4. Ferries 32-Ferrymen are chargeable with knowledge that animals and automobiles may not always be under adequate control.

Ferrymen are chargeable with knowledge that animals and automobiles may not at all times be under adequate control.

5. Ferries 32-Theory based on proper barriers having been provided cannot excuse operators of ferry from duty to provide sufcient barriers.

Mere theory or conjecture as to what would have happened if proper barriers had been provided cannot excuse owners and operators of ferry from exercise of due care to provide barriers of sufficient strength to afford reasonable protection to property and passengers. 6. Ferries

33-Evidence held to sustain judgment for death of one drowned on truck going over ferryboat into river.

In action for death of one driving truck onto ferryboat, and continuing into river and being drowned, evidence as to difference in height between decks of embarkation barge and ferry barge, width of ferry barge, and lack of substantial barrier held sufficient to sustain judgment for plaintiff.

Appeal from the District Court of the United States for the Western District of Tennessee; Harry B. Anderson, Judge.

Libel by Lyman Reed and another, by their next friend, Mrs. F. A. Reed, against F. H. Shepard and others. Judgment for libelants, and respondents appeal. Affirmed.

Wils Davis, of Memphis, Tenn. (Davis, Costen & Wallace, of Memphis, Tenn., L. Jerre Cooper, of Dyersburg, Tenn., and C. E. Bragg, of Caruthersville, Mo., on the brief), for appellants.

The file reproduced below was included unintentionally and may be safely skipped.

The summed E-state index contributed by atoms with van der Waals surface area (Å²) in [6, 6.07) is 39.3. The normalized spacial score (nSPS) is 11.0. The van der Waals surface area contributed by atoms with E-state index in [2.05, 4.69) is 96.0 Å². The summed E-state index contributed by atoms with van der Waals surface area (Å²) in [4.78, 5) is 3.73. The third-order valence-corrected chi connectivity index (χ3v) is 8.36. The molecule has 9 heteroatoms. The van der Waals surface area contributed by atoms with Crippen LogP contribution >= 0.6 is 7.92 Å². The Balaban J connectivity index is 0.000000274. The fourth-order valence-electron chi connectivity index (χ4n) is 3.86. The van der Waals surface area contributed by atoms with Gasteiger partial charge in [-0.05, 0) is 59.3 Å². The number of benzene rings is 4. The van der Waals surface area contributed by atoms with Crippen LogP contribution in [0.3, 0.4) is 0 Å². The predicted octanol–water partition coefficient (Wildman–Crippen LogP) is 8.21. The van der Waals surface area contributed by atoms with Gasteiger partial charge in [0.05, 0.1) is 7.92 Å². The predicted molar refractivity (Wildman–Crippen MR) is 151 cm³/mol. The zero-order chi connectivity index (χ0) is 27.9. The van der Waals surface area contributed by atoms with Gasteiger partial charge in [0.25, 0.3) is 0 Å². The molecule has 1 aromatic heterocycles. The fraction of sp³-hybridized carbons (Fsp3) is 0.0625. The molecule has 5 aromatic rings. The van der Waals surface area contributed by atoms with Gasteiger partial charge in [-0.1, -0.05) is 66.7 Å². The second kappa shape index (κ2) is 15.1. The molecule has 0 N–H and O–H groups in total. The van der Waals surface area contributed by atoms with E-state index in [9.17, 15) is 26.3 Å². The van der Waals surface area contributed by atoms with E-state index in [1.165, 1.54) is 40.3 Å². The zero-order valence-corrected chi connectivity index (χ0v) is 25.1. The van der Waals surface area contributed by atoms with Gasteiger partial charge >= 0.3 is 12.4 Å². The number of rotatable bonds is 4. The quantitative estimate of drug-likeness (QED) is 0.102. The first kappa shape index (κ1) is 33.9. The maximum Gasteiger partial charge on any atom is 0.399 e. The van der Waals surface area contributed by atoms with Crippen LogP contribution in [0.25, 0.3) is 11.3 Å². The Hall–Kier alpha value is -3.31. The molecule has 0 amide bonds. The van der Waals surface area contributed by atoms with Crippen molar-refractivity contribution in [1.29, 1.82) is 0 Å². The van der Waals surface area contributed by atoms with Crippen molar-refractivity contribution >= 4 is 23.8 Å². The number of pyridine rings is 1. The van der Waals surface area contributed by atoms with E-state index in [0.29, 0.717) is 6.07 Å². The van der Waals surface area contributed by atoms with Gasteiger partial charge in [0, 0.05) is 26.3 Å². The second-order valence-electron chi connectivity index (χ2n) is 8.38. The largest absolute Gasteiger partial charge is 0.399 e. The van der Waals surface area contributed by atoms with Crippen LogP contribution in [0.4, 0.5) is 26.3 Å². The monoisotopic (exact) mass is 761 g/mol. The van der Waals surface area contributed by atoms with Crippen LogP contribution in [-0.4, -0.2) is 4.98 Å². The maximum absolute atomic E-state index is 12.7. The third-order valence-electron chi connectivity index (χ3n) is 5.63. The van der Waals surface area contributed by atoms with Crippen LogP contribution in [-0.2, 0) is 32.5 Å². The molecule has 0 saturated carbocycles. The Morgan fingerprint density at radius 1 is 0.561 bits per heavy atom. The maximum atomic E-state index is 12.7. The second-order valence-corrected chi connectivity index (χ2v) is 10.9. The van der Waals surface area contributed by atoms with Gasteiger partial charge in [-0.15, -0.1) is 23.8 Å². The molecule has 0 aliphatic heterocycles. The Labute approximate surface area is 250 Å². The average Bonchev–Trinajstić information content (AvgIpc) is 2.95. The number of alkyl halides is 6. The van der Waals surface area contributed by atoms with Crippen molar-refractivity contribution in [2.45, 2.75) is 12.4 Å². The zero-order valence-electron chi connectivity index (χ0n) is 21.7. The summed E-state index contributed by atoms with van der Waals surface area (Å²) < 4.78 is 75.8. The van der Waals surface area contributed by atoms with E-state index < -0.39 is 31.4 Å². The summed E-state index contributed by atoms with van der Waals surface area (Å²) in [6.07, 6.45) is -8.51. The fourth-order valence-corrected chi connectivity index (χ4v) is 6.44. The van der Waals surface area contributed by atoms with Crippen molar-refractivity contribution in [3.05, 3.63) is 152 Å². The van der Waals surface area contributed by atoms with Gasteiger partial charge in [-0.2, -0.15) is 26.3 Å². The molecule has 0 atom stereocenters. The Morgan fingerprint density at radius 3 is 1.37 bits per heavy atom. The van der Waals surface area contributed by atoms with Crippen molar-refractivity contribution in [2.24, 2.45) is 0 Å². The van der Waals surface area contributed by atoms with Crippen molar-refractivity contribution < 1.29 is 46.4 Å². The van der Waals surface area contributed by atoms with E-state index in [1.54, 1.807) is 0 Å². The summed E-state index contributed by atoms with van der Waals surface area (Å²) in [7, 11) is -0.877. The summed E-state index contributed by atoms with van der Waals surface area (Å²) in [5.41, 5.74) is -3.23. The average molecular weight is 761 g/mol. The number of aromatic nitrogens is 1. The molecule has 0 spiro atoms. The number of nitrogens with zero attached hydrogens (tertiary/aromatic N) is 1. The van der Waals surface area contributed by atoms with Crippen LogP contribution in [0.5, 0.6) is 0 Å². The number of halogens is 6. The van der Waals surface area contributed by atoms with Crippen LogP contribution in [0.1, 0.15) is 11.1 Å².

John R. Walker, Jr., of Memphis, Tenn. (John E. McCall, of Memphis, Tenn., and Neill Reed, of Blytheville, Ark., on the brief), for appellees.

Before DONAHUE and MOORMAN, Circuit Judges, and HICKENLOOPER, District Judge.

DONAHUE, Circuit Judge. The appellants operated a ferry across the Mississippi river between Cottonwood Point, Mo., and the Tennessee shore. F. H. Shepard and I. L. Shepard owned the motorboat. J. J. Finley and a barge towed by it. J. M. Taylor and E. M. Huffman owned the motorboat Louise and a barge towed by it. These motorboats and their barges were used jointly in the operation of this ferry, and the profits arising therefrom were divided between the respective owners.

F. A. Reed desired transportation for himself and his motor truck from Cottonwood Point, Mo., to the Tennessee side of the river, and for that purpose drove his truck to the place on the Missouri side where the ferry received passengers and property for transportation. He left his truck on the bank, walked down to the ferry, and asked the respondent's agents and employees in charge of its operation if they were ready to receive him. They told him they were ready, and directed him to drive his truck down the embankment and on the ferry barge. The barge towed by the J. J. Finley was moored next to the shore and used as a landing and embarkation barge, and the Louise and her barge, then being used by respondents to transport passengers, automobiles, and other property across the river, were lashed to the river side of the Finley barge, so that it became necessary for passengers and vehicles to cross the Finley barge to reach the Louise barge. As the barges were so positioned in relation to each other, the deck or platform of the Louise barge was several inches higher than the deck of the Finley barge, and this difference in height was considerably increas